During my brief visit home this past weekend, my wife and I took a trip up the north shore of Lake Superior to check out the ice formations at Gooseberry Falls and to do a bit of XC skiing. As always, the frozen forms of Gooseberry Falls did not fail to impress, even though it’s obvious that the water levels were not as high as some years when the freezing process began.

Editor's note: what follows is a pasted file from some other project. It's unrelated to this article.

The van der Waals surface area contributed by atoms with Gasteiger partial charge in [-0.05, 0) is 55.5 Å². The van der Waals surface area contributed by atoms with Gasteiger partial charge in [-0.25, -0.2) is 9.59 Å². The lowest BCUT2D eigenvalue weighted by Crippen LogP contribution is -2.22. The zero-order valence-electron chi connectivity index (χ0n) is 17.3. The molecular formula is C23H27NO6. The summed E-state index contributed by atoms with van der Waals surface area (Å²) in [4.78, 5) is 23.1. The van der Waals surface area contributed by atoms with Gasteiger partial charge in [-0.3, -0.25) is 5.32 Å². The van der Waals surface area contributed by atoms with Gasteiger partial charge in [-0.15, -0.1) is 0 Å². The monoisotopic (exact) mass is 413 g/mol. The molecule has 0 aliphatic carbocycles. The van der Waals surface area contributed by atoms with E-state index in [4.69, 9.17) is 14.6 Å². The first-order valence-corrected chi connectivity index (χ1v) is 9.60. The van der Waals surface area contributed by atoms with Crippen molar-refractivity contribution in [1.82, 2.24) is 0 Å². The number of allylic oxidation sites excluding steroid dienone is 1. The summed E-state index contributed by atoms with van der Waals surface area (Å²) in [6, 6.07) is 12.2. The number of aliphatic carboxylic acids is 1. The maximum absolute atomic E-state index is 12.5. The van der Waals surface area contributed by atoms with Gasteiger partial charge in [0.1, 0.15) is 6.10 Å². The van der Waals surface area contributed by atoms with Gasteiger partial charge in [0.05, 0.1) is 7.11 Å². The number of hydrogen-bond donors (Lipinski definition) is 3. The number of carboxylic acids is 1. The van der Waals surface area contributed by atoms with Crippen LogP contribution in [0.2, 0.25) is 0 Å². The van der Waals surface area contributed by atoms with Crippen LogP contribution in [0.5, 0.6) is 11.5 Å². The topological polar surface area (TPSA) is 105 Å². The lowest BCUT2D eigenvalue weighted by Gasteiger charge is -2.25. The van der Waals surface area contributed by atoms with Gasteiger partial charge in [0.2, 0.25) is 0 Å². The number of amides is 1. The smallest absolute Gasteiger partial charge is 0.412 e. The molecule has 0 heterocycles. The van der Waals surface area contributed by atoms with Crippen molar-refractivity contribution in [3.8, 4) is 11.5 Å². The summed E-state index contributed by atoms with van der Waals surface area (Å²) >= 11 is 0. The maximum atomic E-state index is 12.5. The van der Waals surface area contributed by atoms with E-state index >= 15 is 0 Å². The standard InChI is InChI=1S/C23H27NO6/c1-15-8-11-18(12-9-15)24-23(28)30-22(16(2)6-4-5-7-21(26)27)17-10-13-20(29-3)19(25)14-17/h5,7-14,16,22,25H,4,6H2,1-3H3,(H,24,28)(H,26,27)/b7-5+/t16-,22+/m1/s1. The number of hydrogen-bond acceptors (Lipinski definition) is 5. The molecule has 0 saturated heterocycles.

After Gooseberry Falls we travel a bit further up the shore to a Superior National Forest ski trail near Tofte. The trails were beautifully groomed and even though it was overcast, the weather perfect for skiing in the woods. The trail system is extensive, I circled the small portion we skied in yellow, but as you can see, there is so much more to explore. After we had skied about half way through the loop, we stopped for a moment to soak in the beauty of where we were. And, as wonderful as the view was, what was really impressive was not what we were seeing, it was what we weren’t hearing. It was totally and completely silent. There was no wind, no birds singing, no traffic, no planes overhead, no other people on this part of the trail…just total quiet. I think we stood there for about ten minutes, listening to absolute silence. I can remember only one other time I’ve experienced this kind of silence. That was also while XC skiing, that time on Lake One outside of Ely, MN. So much of my life is spent in urban areas and even when I escape to nature, it’s usually still too close to the effects of human generated noise. In milder weather there are more bird sounds, the rustle of leaves or perhaps the sound of water running or lapping at the shore. But, in the depths of winter, on a calm day, in a snow softened forest, you can find, “The Silence.”